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Logos, Grads and Pantones?

Discussion in 'Logo Design & Brand Identity Forum:' started by Mitch, Sep 2, 2010.

  1. Mitch

    Mitch Member


    I've been working on a logo design and have chosen to use a colour gradient (dark green to mid green) on one element - I picked the colours arbitrarily from the CMYK palette in Illustrator. I've also been asked to provide a version with a flat Pantone green. I don't have a Pantone book so I'll have to go by what I can see on the screen.

    I have three questions:

    • a lot of logo examples I've seen use flat colour, so are gradients detrimental in logo design?
    • how important is it to use a Pantone colour selection in logo work? Or are CMYK values fine? It's going to be used in print and on the web, so I guess consistency is important.
    • in the gradient version should I use two Pantone selections, or just stick with the CMYK colours I've chosen?
    I know a lot of things are subjective but I guess I'm just after some general guidance.


  2. pcbranding

    pcbranding Member

    In my experience:

    • BUY A PANTONE BOOK! If you're earning money from design then this is as essential as your mac!
    • Logos should be designed 'flat' (i.e without embellishment of drop shadows, vignettes, embossing etc.)
    Once the logo works, then it is the time to consider the bells and whistles, but effects can date a design and I prefer simplicity.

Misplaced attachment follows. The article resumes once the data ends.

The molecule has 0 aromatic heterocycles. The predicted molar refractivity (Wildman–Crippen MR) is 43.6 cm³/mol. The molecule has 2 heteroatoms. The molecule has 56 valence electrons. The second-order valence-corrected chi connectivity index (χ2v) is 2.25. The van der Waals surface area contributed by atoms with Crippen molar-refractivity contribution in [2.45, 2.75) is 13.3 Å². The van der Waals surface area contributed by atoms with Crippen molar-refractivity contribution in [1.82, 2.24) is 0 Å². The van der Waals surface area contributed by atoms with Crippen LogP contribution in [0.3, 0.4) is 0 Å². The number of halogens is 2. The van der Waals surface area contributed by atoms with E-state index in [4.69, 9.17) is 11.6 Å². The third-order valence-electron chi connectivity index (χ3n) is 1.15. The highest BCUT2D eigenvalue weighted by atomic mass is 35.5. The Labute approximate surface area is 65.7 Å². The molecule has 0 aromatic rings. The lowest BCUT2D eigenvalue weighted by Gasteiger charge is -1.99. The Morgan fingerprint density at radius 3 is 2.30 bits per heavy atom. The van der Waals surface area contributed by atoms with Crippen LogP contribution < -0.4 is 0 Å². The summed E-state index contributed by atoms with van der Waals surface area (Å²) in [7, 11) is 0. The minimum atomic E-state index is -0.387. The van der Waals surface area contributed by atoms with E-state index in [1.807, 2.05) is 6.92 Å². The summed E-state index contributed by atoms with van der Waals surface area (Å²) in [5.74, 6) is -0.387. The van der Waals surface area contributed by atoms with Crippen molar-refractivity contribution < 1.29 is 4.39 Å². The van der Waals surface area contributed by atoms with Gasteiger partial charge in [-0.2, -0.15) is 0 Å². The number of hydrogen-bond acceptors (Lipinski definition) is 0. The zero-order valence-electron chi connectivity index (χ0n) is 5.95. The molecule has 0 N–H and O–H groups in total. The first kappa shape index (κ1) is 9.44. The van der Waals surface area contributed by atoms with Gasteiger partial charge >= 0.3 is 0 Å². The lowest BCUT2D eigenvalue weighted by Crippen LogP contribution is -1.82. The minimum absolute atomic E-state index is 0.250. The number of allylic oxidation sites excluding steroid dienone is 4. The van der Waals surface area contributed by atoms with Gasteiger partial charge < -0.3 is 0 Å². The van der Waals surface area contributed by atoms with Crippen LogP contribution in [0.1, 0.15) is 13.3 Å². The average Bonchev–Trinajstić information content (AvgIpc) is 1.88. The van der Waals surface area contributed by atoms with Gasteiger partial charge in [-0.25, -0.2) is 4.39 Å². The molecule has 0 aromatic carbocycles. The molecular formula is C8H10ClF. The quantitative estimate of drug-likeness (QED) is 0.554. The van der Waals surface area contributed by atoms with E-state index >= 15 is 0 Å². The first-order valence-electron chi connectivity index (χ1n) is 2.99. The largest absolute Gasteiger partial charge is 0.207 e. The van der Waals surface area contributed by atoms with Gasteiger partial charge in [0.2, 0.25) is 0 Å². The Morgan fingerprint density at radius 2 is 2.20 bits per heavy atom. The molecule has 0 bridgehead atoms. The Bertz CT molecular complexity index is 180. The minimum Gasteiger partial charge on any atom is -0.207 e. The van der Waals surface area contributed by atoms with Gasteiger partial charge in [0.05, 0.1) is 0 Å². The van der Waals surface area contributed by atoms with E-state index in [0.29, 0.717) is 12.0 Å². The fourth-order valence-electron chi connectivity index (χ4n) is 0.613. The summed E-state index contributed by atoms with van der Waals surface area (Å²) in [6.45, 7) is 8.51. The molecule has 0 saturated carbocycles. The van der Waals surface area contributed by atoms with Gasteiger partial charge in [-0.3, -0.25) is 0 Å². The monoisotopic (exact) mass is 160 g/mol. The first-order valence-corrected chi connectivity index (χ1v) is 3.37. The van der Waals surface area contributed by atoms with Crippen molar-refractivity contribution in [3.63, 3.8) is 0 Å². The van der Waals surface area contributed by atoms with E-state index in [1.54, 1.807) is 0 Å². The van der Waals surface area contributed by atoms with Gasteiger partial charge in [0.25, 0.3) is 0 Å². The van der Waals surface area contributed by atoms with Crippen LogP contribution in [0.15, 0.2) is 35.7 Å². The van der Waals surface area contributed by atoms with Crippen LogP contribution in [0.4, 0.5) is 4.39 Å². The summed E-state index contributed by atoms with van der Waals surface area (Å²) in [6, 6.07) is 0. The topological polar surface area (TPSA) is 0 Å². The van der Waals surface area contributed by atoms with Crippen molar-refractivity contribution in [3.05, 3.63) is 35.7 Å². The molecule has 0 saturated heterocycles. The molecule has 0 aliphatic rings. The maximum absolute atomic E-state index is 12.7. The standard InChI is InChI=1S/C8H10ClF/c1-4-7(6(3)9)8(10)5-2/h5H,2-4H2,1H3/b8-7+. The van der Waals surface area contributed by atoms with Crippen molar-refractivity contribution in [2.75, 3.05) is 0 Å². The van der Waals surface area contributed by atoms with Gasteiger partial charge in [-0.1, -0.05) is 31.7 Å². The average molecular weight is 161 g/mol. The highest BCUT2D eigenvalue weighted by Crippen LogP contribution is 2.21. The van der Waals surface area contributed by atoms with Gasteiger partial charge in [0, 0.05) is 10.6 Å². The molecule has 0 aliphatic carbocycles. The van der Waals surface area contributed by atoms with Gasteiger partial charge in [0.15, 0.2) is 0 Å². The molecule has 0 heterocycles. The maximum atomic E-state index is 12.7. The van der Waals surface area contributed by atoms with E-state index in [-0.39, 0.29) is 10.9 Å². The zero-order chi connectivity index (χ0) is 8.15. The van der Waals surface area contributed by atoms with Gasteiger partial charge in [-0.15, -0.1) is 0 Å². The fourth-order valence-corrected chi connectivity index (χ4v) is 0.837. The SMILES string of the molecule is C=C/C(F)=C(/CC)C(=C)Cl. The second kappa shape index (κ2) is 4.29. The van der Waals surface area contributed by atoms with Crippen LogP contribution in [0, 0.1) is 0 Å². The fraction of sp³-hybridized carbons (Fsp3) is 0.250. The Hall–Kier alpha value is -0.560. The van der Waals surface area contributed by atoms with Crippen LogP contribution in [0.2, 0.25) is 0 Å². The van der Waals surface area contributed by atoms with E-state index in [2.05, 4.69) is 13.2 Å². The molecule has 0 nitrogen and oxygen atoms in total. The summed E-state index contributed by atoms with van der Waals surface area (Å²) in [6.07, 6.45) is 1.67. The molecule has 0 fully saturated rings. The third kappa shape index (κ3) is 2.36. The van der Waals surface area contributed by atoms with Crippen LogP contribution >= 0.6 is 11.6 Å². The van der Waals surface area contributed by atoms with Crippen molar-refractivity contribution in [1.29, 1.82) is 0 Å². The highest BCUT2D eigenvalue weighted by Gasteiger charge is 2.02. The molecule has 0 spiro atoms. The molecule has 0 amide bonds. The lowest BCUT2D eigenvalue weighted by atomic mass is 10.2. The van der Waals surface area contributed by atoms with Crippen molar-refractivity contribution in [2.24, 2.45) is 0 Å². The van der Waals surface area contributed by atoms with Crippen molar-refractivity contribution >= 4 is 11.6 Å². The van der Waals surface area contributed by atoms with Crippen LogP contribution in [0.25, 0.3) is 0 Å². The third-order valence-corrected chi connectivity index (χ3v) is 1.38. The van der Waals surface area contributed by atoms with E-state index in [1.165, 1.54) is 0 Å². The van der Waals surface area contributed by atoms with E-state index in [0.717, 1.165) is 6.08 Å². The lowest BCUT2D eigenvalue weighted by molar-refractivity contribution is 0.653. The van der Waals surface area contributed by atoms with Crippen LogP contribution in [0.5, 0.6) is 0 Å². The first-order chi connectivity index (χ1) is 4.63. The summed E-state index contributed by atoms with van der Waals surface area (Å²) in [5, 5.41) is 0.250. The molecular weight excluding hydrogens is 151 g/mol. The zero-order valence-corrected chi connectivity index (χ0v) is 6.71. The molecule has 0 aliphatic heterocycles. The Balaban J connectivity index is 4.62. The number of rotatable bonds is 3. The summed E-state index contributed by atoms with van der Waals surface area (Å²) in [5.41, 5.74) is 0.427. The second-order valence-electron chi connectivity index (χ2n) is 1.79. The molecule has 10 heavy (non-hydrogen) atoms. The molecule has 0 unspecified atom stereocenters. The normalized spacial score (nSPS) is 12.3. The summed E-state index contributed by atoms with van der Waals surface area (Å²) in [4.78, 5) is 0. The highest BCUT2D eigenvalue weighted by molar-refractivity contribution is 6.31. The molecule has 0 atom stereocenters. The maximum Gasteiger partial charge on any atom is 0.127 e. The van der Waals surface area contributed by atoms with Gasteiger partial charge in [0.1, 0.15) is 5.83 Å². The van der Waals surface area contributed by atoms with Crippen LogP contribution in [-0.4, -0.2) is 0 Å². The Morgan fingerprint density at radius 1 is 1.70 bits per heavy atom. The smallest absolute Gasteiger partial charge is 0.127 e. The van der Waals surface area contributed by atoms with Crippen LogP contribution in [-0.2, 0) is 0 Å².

• Professional designers consider how the logo will be produced/used. If a logo can be produced from just two or three colours then a logo should be laid out in Pantones and then a CMYK version created from that. Creating logos that 'look' ok on your screen (RGB) will probably print out completely differently and vary from printer to printer.
    Giving a printer the closest Pantone match to your four colour process version will help them get the best/nearest output.
    • Scaling vignettes/gradients can cause problems at smaller scales and fading from one Pantone to another can cause dull/muddy effects unless the two colours are in a similar tonal range.
    • Logos should then be supplied in Pantones/CMYK/Greyscale and reversed out of background formats.

    Hope this helps.
  3. Mitch

    Mitch Member

    Thanks pcbranding, you advice is much appreciated.

    I definitely need to invest in at least one Pantone colour book, it's just they're a bit pricey when you're starting out. Might have a look on ebay to see if there's any second-hand ones.

    But yes, I agree, I'm not that keen on grads in logos, I think the most effective logos need no such gloss. And I did find that using two Pantones in a grad led to a "muddying" effect as the colours blended. Not pretty.

    Cheers for the help.
  4. Neily

    Neily Member


    Seen loads of 'out of date' books going for 20 quid ish, they may not be exactly spot (they're supposed to be replaced annually) on but will give you a pretty resonable idea of colour.
  5. Minuteman Press

    Minuteman Press Moderator